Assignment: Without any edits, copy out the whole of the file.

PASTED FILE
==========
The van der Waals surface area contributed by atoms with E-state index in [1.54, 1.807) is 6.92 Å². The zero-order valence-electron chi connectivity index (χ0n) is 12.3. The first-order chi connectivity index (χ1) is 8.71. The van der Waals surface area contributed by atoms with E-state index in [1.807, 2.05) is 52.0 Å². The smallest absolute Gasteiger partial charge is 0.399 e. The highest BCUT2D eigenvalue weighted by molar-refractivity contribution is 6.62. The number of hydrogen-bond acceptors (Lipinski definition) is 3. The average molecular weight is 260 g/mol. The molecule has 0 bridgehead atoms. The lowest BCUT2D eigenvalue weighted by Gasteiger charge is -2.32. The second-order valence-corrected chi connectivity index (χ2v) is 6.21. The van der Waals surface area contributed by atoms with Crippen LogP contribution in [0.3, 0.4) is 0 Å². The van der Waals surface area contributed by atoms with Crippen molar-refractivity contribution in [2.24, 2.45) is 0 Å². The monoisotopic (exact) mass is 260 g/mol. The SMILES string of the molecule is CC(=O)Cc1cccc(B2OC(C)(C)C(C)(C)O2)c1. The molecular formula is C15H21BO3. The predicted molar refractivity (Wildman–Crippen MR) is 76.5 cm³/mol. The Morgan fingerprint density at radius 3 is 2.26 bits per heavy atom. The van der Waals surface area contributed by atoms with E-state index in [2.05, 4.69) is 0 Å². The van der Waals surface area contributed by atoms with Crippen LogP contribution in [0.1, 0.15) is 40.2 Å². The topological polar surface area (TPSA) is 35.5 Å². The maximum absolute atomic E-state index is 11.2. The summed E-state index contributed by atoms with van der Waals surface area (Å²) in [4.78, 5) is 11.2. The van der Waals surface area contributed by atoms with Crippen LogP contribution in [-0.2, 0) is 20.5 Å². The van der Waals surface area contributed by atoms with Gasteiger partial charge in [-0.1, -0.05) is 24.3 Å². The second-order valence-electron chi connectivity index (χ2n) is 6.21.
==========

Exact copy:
The van der Waals surface area contributed by atoms with E-state index in [1.54, 1.807) is 6.92 Å². The zero-order valence-electron chi connectivity index (χ0n) is 12.3. The first-order chi connectivity index (χ1) is 8.71. The van der Waals surface area contributed by atoms with E-state index in [1.807, 2.05) is 52.0 Å². The smallest absolute Gasteiger partial charge is 0.399 e. The highest BCUT2D eigenvalue weighted by molar-refractivity contribution is 6.62. The number of hydrogen-bond acceptors (Lipinski definition) is 3. The average molecular weight is 260 g/mol. The molecule has 0 bridgehead atoms. The lowest BCUT2D eigenvalue weighted by Gasteiger charge is -2.32. The second-order valence-corrected chi connectivity index (χ2v) is 6.21. The van der Waals surface area contributed by atoms with Crippen LogP contribution in [0.3, 0.4) is 0 Å². The van der Waals surface area contributed by atoms with Crippen molar-refractivity contribution in [2.24, 2.45) is 0 Å². The monoisotopic (exact) mass is 260 g/mol. The SMILES string of the molecule is CC(=O)Cc1cccc(B2OC(C)(C)C(C)(C)O2)c1. The molecular formula is C15H21BO3. The predicted molar refractivity (Wildman–Crippen MR) is 76.5 cm³/mol. The Morgan fingerprint density at radius 3 is 2.26 bits per heavy atom. The van der Waals surface area contributed by atoms with E-state index in [2.05, 4.69) is 0 Å². The van der Waals surface area contributed by atoms with Crippen LogP contribution in [0.1, 0.15) is 40.2 Å². The topological polar surface area (TPSA) is 35.5 Å². The maximum absolute atomic E-state index is 11.2. The summed E-state index contributed by atoms with van der Waals surface area (Å²) in [4.78, 5) is 11.2. The van der Waals surface area contributed by atoms with Crippen LogP contribution in [-0.2, 0) is 20.5 Å². The van der Waals surface area contributed by atoms with Gasteiger partial charge in [-0.1, -0.05) is 24.3 Å². The second-order valence-electron chi connectivity index (χ2n) is 6.21.